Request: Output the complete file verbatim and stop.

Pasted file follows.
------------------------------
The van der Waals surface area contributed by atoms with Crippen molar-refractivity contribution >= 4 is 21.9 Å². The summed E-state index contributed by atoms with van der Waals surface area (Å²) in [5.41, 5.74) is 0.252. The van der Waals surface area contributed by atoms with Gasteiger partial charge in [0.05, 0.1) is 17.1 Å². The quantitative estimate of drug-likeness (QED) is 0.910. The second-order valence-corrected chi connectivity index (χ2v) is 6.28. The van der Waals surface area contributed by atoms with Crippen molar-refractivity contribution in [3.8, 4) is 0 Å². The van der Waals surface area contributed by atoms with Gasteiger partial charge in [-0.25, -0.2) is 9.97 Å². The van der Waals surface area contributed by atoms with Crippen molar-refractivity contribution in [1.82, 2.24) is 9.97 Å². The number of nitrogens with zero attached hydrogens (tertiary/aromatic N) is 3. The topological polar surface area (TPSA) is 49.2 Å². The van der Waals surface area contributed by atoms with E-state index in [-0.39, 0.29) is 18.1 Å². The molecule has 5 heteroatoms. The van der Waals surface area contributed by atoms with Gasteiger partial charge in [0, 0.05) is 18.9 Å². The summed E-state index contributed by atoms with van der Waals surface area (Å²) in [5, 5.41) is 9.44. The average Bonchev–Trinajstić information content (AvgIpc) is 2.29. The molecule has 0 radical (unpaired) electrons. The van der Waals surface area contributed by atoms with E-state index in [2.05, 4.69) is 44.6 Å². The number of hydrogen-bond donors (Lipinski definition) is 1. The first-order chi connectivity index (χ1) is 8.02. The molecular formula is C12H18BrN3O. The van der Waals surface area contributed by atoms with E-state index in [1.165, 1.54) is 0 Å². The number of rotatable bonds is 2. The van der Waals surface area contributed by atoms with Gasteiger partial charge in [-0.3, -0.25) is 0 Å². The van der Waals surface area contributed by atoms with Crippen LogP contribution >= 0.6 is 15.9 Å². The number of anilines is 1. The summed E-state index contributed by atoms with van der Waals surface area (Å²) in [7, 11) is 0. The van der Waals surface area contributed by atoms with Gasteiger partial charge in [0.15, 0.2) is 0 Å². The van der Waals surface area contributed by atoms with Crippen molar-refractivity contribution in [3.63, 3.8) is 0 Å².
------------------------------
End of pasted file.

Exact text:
The van der Waals surface area contributed by atoms with Crippen molar-refractivity contribution >= 4 is 21.9 Å². The summed E-state index contributed by atoms with van der Waals surface area (Å²) in [5.41, 5.74) is 0.252. The van der Waals surface area contributed by atoms with Gasteiger partial charge in [0.05, 0.1) is 17.1 Å². The quantitative estimate of drug-likeness (QED) is 0.910. The second-order valence-corrected chi connectivity index (χ2v) is 6.28. The van der Waals surface area contributed by atoms with Crippen molar-refractivity contribution in [3.8, 4) is 0 Å². The van der Waals surface area contributed by atoms with Gasteiger partial charge in [-0.25, -0.2) is 9.97 Å². The van der Waals surface area contributed by atoms with Crippen molar-refractivity contribution in [1.82, 2.24) is 9.97 Å². The number of nitrogens with zero attached hydrogens (tertiary/aromatic N) is 3. The topological polar surface area (TPSA) is 49.2 Å². The van der Waals surface area contributed by atoms with E-state index in [-0.39, 0.29) is 18.1 Å². The molecule has 5 heteroatoms. The van der Waals surface area contributed by atoms with Gasteiger partial charge in [0, 0.05) is 18.9 Å². The summed E-state index contributed by atoms with van der Waals surface area (Å²) in [5, 5.41) is 9.44. The average Bonchev–Trinajstić information content (AvgIpc) is 2.29. The molecule has 0 radical (unpaired) electrons. The van der Waals surface area contributed by atoms with E-state index in [2.05, 4.69) is 44.6 Å². The number of hydrogen-bond donors (Lipinski definition) is 1. The first-order chi connectivity index (χ1) is 8.02. The molecular formula is C12H18BrN3O. The van der Waals surface area contributed by atoms with E-state index in [1.165, 1.54) is 0 Å². The number of rotatable bonds is 2. The van der Waals surface area contributed by atoms with Gasteiger partial charge in [-0.3, -0.25) is 0 Å². The van der Waals surface area contributed by atoms with Crippen LogP contribution >= 0.6 is 15.9 Å². The number of anilines is 1. The summed E-state index contributed by atoms with van der Waals surface area (Å²) in [7, 11) is 0. The van der Waals surface area contributed by atoms with Gasteiger partial charge in [0.15, 0.2) is 0 Å². The van der Waals surface area contributed by atoms with Crippen molar-refractivity contribution in [3.63, 3.8) is 0 Å².